Frank Law became concerned that the post-war planting of conifer plantations was bound to have an impact on the reliable yield that could be expected from Stocks Reservoir and the Board encouraged him to pursue experimental measurements there of rainfall, evaporation and interception. He was aware of some of the literature on the subject and his concern was that this might also lead to a more important reduction in water yield. He established two experimental catchments, one upstream of the reservoir that had been planted with Sitka Spruce in 1923 (Bottoms Beck), and the other downstream of the reservoir that was still used for grazing sheep (Croasdale Beck). He also, rather remarkably for the time, constructed a lysimeter experiment with a concrete wall around a 450m2 plot that contained mature Spruce trees, with an outlet to collect surface runoff in a large tipping bucket system. Because this was a very windy upland area, to provide some accuracy on the estimates of rainfall inputs he designed a ground level raingauge using a metal grid to reduce any splash-in, a design that was later used by John Rodda in the network at the Institute of Hydrology Plynlimon catchments. Using a network of 22 gauges he produced a monthly water balance for the whole of the 37.5 km2 area draining to Stocks Reservoir for the period 1955-1965. This was later extended by Peter Walsh to the period 1929-1975.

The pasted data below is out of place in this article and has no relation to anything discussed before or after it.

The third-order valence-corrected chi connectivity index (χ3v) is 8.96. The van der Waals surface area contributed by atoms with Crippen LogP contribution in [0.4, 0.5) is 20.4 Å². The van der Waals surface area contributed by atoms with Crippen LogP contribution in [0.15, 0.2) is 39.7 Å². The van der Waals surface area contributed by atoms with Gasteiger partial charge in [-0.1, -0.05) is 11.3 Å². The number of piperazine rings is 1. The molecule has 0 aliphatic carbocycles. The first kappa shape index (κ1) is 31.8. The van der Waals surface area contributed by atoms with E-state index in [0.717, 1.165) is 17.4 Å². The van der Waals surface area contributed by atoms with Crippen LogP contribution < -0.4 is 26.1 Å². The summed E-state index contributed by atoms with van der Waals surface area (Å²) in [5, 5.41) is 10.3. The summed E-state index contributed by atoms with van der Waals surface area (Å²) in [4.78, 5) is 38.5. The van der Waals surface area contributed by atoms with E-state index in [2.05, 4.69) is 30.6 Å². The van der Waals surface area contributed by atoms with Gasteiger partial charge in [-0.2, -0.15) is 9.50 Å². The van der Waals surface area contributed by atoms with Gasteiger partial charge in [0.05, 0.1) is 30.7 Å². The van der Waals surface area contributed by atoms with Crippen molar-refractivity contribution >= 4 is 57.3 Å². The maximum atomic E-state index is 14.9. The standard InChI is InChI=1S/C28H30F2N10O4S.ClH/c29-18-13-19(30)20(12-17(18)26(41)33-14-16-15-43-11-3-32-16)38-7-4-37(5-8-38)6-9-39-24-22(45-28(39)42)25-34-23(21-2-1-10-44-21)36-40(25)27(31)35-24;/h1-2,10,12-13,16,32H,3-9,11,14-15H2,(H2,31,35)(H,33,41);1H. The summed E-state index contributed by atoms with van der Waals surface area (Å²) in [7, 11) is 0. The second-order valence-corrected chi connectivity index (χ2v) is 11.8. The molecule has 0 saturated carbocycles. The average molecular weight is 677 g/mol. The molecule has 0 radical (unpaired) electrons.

The results of these studies were clear. The forest was producing less water yield than the grassland area. Law concluded that the monetary value of the water loss far exceeded the benefits to the Fylde Water Board from renting the land for forestry and was more important than the impact on the water quality. Reporting these results generated a lot of debate in the UK where the practice of planting trees above reservoirs had been widely practiced and where evapotranspiration was largely thought to be limited by annual radiation inputs, regardless of the type of vegetation. Even Howard Penman suggested that the results were “atypical” and suggested that more studies were required elsewhere. His work led essentially to the creation of a Hydrological Research Unit at Hydraulics Research Wallingford (at that time a research institute of the Ministry of Agriculture, Forestry and Food). The HRU later evolved into the Natural Environment Research Council Institute of Hydrology at Wallingford and the setting up of the Plynlimon and Balquhidder research catchments to study the forest/grassland issue at other locations.